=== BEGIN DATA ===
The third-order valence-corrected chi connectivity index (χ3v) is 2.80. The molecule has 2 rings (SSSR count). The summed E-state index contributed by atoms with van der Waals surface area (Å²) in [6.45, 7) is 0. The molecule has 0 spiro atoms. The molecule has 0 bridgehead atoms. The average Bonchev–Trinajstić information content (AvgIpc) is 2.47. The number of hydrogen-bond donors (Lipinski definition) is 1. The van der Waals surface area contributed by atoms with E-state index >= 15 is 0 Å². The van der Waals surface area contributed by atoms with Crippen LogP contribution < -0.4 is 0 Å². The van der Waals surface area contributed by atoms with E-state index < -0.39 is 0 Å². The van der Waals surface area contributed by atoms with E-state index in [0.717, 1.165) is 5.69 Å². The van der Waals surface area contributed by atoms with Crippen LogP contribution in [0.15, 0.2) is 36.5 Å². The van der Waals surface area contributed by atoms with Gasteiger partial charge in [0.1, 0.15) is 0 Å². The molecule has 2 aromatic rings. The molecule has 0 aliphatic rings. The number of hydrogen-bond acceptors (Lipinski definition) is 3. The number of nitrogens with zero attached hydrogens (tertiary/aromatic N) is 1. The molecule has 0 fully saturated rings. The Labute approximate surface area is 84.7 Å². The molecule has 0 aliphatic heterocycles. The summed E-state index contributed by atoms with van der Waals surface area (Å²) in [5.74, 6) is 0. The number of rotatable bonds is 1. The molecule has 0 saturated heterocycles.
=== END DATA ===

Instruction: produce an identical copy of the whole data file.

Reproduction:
The third-order valence-corrected chi connectivity index (χ3v) is 2.80. The molecule has 2 rings (SSSR count). The summed E-state index contributed by atoms with van der Waals surface area (Å²) in [6.45, 7) is 0. The molecule has 0 spiro atoms. The molecule has 0 bridgehead atoms. The average Bonchev–Trinajstić information content (AvgIpc) is 2.47. The number of hydrogen-bond donors (Lipinski definition) is 1. The van der Waals surface area contributed by atoms with E-state index >= 15 is 0 Å². The van der Waals surface area contributed by atoms with Crippen LogP contribution < -0.4 is 0 Å². The van der Waals surface area contributed by atoms with E-state index < -0.39 is 0 Å². The van der Waals surface area contributed by atoms with E-state index in [0.717, 1.165) is 5.69 Å². The van der Waals surface area contributed by atoms with Crippen LogP contribution in [0.15, 0.2) is 36.5 Å². The van der Waals surface area contributed by atoms with Gasteiger partial charge in [0.1, 0.15) is 0 Å². The molecule has 2 aromatic rings. The molecule has 0 aliphatic rings. The number of hydrogen-bond acceptors (Lipinski definition) is 3. The number of nitrogens with zero attached hydrogens (tertiary/aromatic N) is 1. The molecule has 0 fully saturated rings. The Labute approximate surface area is 84.7 Å². The molecule has 0 aliphatic heterocycles. The summed E-state index contributed by atoms with van der Waals surface area (Å²) in [5.74, 6) is 0. The number of rotatable bonds is 1. The molecule has 0 saturated heterocycles.